29 October 2010


I just saw Lauren Booth, who rather famously has converted to Islam, defend her move as to do chiefly with respect for women and modesty

Now, I shall try to keep this brief as I'm meant to be asleep, I am left wondering why is Islam the method of choice for this statement?

Is it the only way to be modest?

Of course not, if you can't beat the 'western' sexualisation of society and obsession with looks within yourself then what does that say about you? You have to join a religion to keep yourself away from western excess? Loads of people refuse to conform, I will not watch X Factor for example - and plenty of secular women I know have no time for make-up and being stereotypical bimbos, and yes, Booth did effectively imply that it was Islam that allowed women to be modest and taken seriously, which seems somewhat odd when there are plenty of secular women with respect out there

Is she really saying you can't be a non-conformist if you don't join a group of other non-conformists? Strikes me as being incredibly weak-willed, actually - nobody is forcing you to live by 'western' rules, it's fine if religion helps you keep focus, but that could be applied to any religion, notably the one she converted from

Catholicism does teach modesty - you are supposed to cover your knees and shoulders in a church, for example, and that rule is observed in more religious societies than ours, likewise, one look at the US will show you plenty of good Christian girls from the mid-west

So it strikes me as rather odd that she chose this as the major reasoning (at least in public) for her conversion - it says nothing of the faith, the theological heart of any religion, nothing about the afterlife, God etc, just a simple practice of dress - this to me, seems a rather shallow reason to convert to anything

You would, in fact, never even mention dress in relation to Catholicism, you'd be talking about views on abortion, marriage, sin, transubstantiation, Jesus or the afterlife - these sorts of issues don't even seem to be on her radar

She was already a religious person, and it seems she has adopted a practice from another because she likes it, has she really changed her underlying religious convictions or has she just added a veil to her pre-existing beliefs? It would be more impressive had she been an atheist turning to god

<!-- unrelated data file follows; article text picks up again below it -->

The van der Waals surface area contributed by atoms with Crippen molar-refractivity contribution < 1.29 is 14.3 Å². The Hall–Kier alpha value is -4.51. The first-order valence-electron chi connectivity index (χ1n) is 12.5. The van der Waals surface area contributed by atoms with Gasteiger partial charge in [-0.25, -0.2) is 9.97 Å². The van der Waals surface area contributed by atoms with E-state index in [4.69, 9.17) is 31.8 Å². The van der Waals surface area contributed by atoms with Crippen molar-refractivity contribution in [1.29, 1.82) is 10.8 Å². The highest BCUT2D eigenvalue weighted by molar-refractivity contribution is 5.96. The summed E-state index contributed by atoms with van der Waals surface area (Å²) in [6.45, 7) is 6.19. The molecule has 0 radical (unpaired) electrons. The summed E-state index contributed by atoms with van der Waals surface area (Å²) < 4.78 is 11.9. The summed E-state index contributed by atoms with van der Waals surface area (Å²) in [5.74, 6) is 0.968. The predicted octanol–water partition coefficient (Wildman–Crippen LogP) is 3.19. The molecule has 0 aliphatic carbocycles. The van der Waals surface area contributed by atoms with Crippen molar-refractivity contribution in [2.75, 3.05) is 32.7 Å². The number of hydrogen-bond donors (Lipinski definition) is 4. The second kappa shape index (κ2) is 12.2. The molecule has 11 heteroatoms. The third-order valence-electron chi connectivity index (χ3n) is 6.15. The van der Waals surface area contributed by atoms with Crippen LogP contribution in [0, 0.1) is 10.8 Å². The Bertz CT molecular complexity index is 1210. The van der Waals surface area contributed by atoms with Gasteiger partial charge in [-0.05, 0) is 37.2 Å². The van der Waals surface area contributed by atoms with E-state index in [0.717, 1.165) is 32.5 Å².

So in fact, I find myself agreeing with Peter Hitchens on something - this is fashion, she's thought long and hard about herself and her modesty, but seems to lack any theological conviction, I can't see any faith based reason for why she converted aside from she gets to feel empowered by some clothing - you don't even need a religion to be modest

However, we soon diverge as he seems to think it's a trend for 'English women to take the [veil]' that's showing there's a moral gap in our society that is being filled by Islam

Uhuh...seriously? Firstly, show me this trend outside of a few media types, because I haven't noticed a surge in veils round my way just yet

And secondly - she's a lifelong Christian (like her half-sis, of course) who has worked in Palestine and works for Islam TV and an Iranian TV channel - so she was already in the religious minority, and heavily exposed to her new religion, not one of us fornicating Satan-worshippers - there was no gap for her to fill, she was a believer before, and remains one now

The Mail have played up the rise of the white, female converts - but is this much different to conversion to Christianity? We don't know how many were even Christians to start off with, making it nothing to do with secular society at large, and conversions have always happened - people were doing it in the Victorian era

And I think they've missed (deliberately, of course) one glaringly obvious fact for why women outnumber men in the conversion stats - because they always outnumber us in religion! Women are something like four times as likely to be religious in this country (forgive me, it's late, so no checking), it is men that have driven the religious decline, and if men aren't shown to be jumping on this bandwagon then how can you say Islam is filling some sort of moral gap that we yearn for?

The answer is, you can't, and that's why they ignore it in their theories - if it's only about women then it's saying something about women, who have already been shown to be far more religious and superstitious in general, not society at large

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